Ulcerative Colitis

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Do you know what the American Gastroenterological Association guidelines recommend regarding combination vs monotherapy for the management of moderate to severe ulcerative colitis? Take our quick quiz to find out!
New research has found a novel plasmid associated with ulcerative colitis, but it is unclear if the molecule is a marker of the disease.
Patients with ulcerative colitis in remission may be more likely to experience moderate to severe levels of fatigue and lack of productivity under certain conditions.
Earlier this year, the American Gastroenterological Association released a clinical guideline on managing moderate to severe ulcerative colitis (UC). Do you know what the guideline suggests for treatment of UC? Take our quiz to show your knowledge!
Researchers also found that patients with ulcerative colitis who had taken biologic drugs showed no greater rates of complications after colectomy than patients who had not taken these agents.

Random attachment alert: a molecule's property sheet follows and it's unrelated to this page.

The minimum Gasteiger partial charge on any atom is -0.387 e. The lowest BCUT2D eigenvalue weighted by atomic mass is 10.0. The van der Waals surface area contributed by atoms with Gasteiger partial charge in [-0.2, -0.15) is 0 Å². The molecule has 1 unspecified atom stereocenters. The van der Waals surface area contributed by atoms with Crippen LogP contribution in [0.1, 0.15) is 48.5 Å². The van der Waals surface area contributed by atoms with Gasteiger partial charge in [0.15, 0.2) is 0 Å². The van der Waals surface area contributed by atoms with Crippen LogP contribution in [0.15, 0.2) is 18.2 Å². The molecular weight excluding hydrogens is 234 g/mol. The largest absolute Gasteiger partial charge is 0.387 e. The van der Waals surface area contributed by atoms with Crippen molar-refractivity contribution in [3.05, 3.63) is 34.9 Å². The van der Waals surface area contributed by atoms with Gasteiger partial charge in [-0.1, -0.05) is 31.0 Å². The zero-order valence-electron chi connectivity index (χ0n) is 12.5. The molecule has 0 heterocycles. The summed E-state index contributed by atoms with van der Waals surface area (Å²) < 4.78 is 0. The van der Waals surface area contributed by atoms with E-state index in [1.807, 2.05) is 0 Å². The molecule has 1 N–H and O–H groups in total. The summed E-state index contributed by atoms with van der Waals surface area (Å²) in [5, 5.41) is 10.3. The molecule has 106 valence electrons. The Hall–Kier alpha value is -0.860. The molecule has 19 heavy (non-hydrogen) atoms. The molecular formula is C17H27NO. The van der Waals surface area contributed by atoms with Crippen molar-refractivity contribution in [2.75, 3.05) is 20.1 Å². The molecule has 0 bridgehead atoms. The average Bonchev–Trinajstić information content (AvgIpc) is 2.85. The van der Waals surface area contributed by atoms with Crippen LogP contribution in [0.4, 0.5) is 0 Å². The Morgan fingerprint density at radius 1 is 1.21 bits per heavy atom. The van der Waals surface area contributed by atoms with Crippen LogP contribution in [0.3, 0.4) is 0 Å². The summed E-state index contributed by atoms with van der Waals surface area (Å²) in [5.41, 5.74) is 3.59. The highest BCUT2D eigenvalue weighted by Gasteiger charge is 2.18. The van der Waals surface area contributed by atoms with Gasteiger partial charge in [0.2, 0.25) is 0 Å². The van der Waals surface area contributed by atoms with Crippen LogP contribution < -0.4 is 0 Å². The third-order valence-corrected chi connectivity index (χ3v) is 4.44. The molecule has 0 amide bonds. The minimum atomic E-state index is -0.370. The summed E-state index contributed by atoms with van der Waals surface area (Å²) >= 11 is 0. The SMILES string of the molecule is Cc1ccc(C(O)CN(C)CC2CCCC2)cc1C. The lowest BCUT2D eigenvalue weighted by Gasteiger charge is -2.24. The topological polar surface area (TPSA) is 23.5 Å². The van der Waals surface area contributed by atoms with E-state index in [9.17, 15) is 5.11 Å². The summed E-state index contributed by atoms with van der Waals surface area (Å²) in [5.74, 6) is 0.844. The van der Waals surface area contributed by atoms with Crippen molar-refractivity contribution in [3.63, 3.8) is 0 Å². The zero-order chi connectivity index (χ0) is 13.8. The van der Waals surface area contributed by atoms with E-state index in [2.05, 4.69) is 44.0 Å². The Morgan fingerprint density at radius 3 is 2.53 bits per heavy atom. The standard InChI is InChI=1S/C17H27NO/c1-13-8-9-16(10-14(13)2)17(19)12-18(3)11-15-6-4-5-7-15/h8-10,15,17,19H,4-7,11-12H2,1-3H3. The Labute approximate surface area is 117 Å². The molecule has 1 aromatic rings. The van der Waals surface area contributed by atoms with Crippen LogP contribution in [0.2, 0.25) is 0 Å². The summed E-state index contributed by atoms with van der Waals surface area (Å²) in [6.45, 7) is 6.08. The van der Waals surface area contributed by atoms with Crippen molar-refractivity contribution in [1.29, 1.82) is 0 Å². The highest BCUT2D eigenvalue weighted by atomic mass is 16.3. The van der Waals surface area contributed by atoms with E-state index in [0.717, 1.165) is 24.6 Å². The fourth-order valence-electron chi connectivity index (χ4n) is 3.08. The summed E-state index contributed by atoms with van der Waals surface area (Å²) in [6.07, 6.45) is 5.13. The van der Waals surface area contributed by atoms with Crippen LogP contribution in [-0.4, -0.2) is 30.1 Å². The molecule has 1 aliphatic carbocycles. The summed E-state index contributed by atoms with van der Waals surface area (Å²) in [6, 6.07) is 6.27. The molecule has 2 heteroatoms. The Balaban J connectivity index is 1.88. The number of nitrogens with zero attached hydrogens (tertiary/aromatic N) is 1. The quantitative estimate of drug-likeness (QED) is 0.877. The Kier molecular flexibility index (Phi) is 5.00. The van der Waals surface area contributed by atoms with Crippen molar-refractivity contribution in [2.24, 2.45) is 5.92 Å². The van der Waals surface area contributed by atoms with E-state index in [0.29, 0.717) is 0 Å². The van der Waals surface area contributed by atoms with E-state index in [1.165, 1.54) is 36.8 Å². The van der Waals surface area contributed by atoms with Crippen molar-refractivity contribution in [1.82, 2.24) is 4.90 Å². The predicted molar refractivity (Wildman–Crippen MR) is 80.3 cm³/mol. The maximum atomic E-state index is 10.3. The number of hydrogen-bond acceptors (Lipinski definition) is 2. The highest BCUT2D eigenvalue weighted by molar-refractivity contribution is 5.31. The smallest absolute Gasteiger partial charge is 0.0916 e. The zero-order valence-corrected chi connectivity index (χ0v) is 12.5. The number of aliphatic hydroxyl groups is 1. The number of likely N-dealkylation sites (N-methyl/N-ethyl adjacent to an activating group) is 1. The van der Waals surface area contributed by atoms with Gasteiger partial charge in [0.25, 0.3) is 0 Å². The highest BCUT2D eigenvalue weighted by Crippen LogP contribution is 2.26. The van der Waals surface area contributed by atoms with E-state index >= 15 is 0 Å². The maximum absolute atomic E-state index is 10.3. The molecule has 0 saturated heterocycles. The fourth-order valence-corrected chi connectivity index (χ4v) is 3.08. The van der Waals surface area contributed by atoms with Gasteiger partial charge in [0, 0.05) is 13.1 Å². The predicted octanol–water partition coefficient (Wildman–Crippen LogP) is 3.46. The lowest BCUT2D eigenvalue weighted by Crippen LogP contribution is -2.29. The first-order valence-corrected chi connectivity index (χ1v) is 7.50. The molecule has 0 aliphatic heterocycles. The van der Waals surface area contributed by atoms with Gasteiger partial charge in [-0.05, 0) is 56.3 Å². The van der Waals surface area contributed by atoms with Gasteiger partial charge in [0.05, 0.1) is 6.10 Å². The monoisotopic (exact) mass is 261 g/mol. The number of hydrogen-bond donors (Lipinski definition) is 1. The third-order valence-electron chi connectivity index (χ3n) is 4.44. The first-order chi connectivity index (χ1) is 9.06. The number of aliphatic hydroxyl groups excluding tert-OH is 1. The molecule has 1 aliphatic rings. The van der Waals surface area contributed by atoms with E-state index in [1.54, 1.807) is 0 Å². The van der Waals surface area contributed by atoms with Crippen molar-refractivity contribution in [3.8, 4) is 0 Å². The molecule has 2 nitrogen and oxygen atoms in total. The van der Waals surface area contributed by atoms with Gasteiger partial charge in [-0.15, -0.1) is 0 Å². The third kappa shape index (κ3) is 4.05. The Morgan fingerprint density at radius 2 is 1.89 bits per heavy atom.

The precise mechanisms by which diet contributes to flares of ulcerative colitis or even development of the disease is not clear, but most patients look to their gastroenterologists for nutritional advice. Tell us what advice you give on diet in the management of ulcerative colitis.
The American College of Gastroenterology clinical guideline for ulcerative colitis (UC) advises looking beyond C-reactive protein to assess active inflammation. Do you know the other markers the ACG recommends be checked? Take our quiz to find out!
An award-winning poster from the American College of Gastroenterology 2020 clinical meeting examined the outcomes of children who have ileal-pouch anal-anastomosis surgery for treatment of ulcerative colitis.
An observational study looked at the safety and efficacy of the anti-integrin vedolizumab vs anti-tumor necrosis factor therapies in treating patients with ulcerative colitis.
Researchers assessed the efficacy of tofacitinib in patients with moderate to severe ulcerative colitis after 36 months of treatment. The results were encouraging.
A 60-year-old man presented to the emergency department with abdominal pain, mild rectal bleeding, tenesmus, and frequent liquid mucous stools for 18 days, reporting “loose stools” in the morning and several “explosive, watery stools” in the afternoon.